Self-Reflection and the Path, Part Two

by Mark Stavish

Edited by Alfred DeStefano, III

Sadhu states that the great difference he experienced between Western occultism and Eastern mysticism was simply the goal. The goal of Ramana Maharshi was self-awareness, or self-realization. This was clearly stated from the beginning and exhibited in the person of Maharshi himself. While talked about, or more often talked around, the goal of spiritual awareness in modern Western occult schools is more often couched in terms of super-human capabilities. The failure to grasp the essential point that any superhuman abilities, accomplishments, or siddhis must first work in and through us is too often ignored at great peril to those who seek them without first seeking to understand themselves.

While much talk is given to the importance of psychotherapy and self-examination in many prominent Western schools, this is for the most part just talk, as it is nearly impossible to enforce it uniformly given the way modern schools are structured – for the most part, they are distance-learning environments wherein there is little contact with someone who can actually demonstrate the effectiveness of the teachings, whether they claim occult powers or not.

Sadhu criticizes the schools of his day, pre- and post-World War Two Europe; many of those schools rightly deserve it. Yet I find his criticism of the “mail-order schools” a bit disingenuous, as if he is trying to have his cake and eat it, too. Sadhu never states having been a member of any of the groups of the period that he is condemning, but relies upon the somewhat tired crutch of “tradition” or appeal to an invisible authority that we are simply expected to trust on “its” word alone. Having met many people who benefited from organizations like these, I find blanket condemnation unfair, particularly in this case, born of a combination of zealous idealism and personal ignorance.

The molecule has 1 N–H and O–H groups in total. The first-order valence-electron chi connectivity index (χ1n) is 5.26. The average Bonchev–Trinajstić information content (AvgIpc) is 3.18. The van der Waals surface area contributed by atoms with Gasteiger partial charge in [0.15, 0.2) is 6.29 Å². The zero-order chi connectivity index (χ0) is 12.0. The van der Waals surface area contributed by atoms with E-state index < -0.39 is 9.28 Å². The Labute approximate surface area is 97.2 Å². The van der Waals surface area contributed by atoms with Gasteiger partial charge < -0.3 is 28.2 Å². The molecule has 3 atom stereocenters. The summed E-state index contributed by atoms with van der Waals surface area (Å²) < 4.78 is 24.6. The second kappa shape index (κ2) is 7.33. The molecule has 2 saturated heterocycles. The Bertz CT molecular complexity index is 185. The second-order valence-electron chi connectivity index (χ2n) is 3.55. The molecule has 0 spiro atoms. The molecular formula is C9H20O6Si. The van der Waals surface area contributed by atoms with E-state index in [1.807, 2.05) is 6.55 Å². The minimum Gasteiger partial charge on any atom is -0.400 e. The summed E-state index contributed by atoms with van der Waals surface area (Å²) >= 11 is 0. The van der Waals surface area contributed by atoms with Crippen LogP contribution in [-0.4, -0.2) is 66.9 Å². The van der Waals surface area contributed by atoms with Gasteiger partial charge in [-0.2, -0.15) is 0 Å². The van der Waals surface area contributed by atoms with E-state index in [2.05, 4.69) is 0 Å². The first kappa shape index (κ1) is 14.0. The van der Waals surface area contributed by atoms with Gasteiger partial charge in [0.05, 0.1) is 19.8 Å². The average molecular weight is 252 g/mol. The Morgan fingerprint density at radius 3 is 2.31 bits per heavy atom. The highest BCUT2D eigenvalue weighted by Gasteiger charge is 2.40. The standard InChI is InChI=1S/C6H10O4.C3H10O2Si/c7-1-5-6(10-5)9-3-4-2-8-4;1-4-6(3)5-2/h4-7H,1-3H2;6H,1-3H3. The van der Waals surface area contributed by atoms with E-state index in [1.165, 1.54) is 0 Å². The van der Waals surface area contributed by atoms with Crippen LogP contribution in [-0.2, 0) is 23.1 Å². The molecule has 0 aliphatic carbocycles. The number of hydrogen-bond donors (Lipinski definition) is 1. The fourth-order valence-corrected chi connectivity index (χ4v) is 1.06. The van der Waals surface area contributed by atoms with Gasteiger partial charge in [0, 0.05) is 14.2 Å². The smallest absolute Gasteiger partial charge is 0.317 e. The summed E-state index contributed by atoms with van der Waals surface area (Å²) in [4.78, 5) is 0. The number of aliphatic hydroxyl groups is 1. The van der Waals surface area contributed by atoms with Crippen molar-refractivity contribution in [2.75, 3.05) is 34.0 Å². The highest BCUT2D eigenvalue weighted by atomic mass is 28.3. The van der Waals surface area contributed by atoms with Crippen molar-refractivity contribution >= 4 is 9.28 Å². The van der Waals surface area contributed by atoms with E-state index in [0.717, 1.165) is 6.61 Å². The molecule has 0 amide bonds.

Many do not know it, but this was a charge that was also leveled at Frater Albertus. Albertus can rightly be called the single most important alchemist of the twentieth century. It is his organized and public work that revived alchemy as a laboratory practice and upon which later movements – including Dubuis’s organization The Philosophers of Nature – were built. What is not known is that Albertus made teachings and lodgings available at little or no cost to SOME students. But this had to be paid for. As the legend goes, when Albertus sought to create Paralabs, a source for commercial production of spagyric products, “the Masters pulled their support” as “alchemy was not to be commercialized.” So, as we are told, Albertus’s school eventually collapsed in the United States with his death.

But where were those Masters who pulled their support? Did they step in to fill the void? Did they even exist? Or is it simply more idealistic moralizing that keeps any real progress from taking place while an imagined one is encouraged and embraced? Did those Masters arrive on the scene to clean up the chemicals left behind, pay the remaining bills, assist his family?  Idealism is a nice guide but a terrible master. Only the truth can set us free. To know the truth we must pay attention to what is happening right in front of us, not what we THINK is happening or what SHOULD be happening, but what IS happening and WHO is making it happen and HOW and WHY.

As many Tibetan Lamas will say, “The Lama is more important to you than the Buddha. While the Buddha lived and taught, he is gone, and it is the Lama who is with you now.” We all must work with what we have before us – rarely is that a perfectly realized spiritual teacher or the ability to go to India to find one. There is also the question of those Western adepts he failed to meet, or failed to recognize if he did meet them? One cannot complain about the chaff if the wheat is nowhere to be found. While Sadhu states that he never saw a true spiritual master running a business, it is clear that the Masters he met – Aurobindo and Ramana Maharshi – had people running the daily business of their ashrams for them – and quite successfully, too, as it appears that wealthy donors made the entire enterprise possible. (At no time does Sadhu mention who paid for his food or lodging while on this quest for a true friend and guide on the Path.) It is important to pay as much attention to what is not said as to what is, if we are to gain a deeper understanding of spiritual biographies…and not turn them into hagiographies.